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I was asked recently what this means in python:

>>> char : str

I had no idea. I'd never seen that before. I checked the docs and there isn't anything like that. One person's suggestion was that it is static type declaration, but there is absolutely nothing in the docs about that either.

With the above, if I >>> type(char) it fails

If I >>> char : str = 'abc' it works, and the results of type(char) is <class: str>. It can't be static declaration though, because I can >>> char : str = 4 and type(char) becomes <class: int>.

So I come here to collect the wisdom of the many SO overlords. What does that mean?

marked as duplicate by Håken Lid, Patrick Artner, Martijn Pieters python Aug 1 '18 at 17:59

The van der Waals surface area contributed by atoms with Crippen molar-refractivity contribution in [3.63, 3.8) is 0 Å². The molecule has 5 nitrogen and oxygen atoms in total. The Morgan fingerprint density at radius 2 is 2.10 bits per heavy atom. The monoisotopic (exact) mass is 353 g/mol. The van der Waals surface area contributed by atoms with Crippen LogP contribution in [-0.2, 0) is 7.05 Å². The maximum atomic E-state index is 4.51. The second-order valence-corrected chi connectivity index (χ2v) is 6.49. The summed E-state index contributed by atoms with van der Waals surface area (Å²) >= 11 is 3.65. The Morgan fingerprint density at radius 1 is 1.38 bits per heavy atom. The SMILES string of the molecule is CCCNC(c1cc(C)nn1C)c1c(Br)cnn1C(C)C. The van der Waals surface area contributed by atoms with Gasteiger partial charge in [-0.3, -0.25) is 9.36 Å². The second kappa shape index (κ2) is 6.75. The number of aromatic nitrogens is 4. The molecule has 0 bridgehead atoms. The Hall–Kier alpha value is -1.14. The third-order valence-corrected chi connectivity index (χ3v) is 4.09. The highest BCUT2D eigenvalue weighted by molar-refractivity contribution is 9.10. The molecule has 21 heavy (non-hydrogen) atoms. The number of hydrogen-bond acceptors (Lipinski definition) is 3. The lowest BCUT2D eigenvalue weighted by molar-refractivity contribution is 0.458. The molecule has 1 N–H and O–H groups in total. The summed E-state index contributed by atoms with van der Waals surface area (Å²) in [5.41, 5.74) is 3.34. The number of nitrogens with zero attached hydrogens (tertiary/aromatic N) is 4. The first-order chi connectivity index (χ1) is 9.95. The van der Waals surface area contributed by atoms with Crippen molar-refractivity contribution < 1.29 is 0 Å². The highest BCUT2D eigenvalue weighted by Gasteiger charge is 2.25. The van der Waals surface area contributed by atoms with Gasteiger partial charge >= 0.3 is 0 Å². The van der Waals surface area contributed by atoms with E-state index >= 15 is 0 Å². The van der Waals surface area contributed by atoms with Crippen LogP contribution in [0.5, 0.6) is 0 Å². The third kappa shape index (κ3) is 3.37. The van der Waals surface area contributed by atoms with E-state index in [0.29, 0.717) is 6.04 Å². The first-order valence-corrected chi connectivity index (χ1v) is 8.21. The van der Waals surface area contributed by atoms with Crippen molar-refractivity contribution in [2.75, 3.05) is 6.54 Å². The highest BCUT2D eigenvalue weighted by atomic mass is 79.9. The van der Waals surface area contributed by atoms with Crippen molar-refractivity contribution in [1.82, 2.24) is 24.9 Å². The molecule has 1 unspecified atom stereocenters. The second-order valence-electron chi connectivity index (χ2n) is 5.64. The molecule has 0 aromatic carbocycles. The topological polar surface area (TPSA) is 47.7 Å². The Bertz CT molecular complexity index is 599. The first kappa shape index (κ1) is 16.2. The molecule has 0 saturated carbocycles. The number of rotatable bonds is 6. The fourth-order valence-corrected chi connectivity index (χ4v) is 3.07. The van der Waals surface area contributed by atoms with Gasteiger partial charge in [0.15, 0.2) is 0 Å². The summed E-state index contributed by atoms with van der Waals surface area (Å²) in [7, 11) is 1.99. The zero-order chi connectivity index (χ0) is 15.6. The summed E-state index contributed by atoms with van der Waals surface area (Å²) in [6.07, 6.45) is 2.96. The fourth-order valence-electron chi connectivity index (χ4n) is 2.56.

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  • @HåkenLid I don't think it's a duplicate. This is specifically asking the question about the unknown use for the syntax. It will lead people to learn that the colon use is for type annotation. – Jaberwocky Aug 1 '18 at 18:00

You are looking at an annotation for a variable. The hint is moved to the __annotations__ mapping:

>>> char: str
>>> __annotations__
{'char': <class 'str'>}

Variable annotations are there to support third-party tooling, such as type checkers; the syntax is new in Python 3.6.

See PEP 526 -- Syntax for Variable Annotations, and What's new in Python 3.6:

Just as for function annotations, the Python interpreter does not attach any particular meaning to variable annotations and only stores them in the __annotations__ attribute of a class or module.

  • Thanks! Looks like it started in 3.5. >.< Guess I missed this one. docs.python.org/3/whatsnew/… – Jaberwocky Aug 1 '18 at 17:48
  • 2
    @Jaberwocky: 3.5 added type hinting, but the variable annotation syntax you used is specific to Python 3.6. (don't get confused with annotations in function definitions, those have been part of Python 3 since version 3.0). – Martijn Pieters Aug 1 '18 at 17:50

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